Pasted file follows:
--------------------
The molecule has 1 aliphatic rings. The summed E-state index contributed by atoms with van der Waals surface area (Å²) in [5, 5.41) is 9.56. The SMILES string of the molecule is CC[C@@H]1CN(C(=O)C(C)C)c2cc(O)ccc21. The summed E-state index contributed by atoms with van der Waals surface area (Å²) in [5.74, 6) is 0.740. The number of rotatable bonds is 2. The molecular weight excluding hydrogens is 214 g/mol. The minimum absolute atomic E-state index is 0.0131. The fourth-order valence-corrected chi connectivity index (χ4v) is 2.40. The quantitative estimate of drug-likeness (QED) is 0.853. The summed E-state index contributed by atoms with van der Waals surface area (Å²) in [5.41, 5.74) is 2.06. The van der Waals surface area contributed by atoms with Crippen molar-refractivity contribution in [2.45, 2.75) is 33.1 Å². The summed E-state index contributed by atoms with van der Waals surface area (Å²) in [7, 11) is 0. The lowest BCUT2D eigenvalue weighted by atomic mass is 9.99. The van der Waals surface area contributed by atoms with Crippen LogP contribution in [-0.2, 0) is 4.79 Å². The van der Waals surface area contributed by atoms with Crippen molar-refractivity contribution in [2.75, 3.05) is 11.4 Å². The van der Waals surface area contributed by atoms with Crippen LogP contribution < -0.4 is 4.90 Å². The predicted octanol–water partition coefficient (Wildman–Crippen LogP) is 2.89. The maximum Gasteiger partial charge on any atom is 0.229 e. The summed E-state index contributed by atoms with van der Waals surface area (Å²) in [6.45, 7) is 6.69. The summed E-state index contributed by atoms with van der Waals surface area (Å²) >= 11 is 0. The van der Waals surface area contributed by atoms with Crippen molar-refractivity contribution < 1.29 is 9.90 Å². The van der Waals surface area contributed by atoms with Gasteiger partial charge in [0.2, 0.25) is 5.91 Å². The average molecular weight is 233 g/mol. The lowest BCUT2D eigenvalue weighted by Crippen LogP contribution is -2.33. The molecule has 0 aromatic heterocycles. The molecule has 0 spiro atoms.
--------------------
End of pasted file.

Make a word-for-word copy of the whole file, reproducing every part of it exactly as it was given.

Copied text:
The molecule has 1 aliphatic rings. The summed E-state index contributed by atoms with van der Waals surface area (Å²) in [5, 5.41) is 9.56. The SMILES string of the molecule is CC[C@@H]1CN(C(=O)C(C)C)c2cc(O)ccc21. The summed E-state index contributed by atoms with van der Waals surface area (Å²) in [5.74, 6) is 0.740. The number of rotatable bonds is 2. The molecular weight excluding hydrogens is 214 g/mol. The minimum absolute atomic E-state index is 0.0131. The fourth-order valence-corrected chi connectivity index (χ4v) is 2.40. The quantitative estimate of drug-likeness (QED) is 0.853. The summed E-state index contributed by atoms with van der Waals surface area (Å²) in [5.41, 5.74) is 2.06. The van der Waals surface area contributed by atoms with Crippen molar-refractivity contribution in [2.45, 2.75) is 33.1 Å². The summed E-state index contributed by atoms with van der Waals surface area (Å²) in [7, 11) is 0. The lowest BCUT2D eigenvalue weighted by atomic mass is 9.99. The van der Waals surface area contributed by atoms with Crippen LogP contribution in [-0.2, 0) is 4.79 Å². The van der Waals surface area contributed by atoms with Crippen molar-refractivity contribution in [2.75, 3.05) is 11.4 Å². The van der Waals surface area contributed by atoms with Crippen LogP contribution < -0.4 is 4.90 Å². The predicted octanol–water partition coefficient (Wildman–Crippen LogP) is 2.89. The maximum Gasteiger partial charge on any atom is 0.229 e. The summed E-state index contributed by atoms with van der Waals surface area (Å²) in [6.45, 7) is 6.69. The summed E-state index contributed by atoms with van der Waals surface area (Å²) >= 11 is 0. The van der Waals surface area contributed by atoms with Crippen molar-refractivity contribution < 1.29 is 9.90 Å². The van der Waals surface area contributed by atoms with Gasteiger partial charge in [0.2, 0.25) is 5.91 Å². The average molecular weight is 233 g/mol. The lowest BCUT2D eigenvalue weighted by Crippen LogP contribution is -2.33. The molecule has 0 aromatic heterocycles. The molecule has 0 spiro atoms.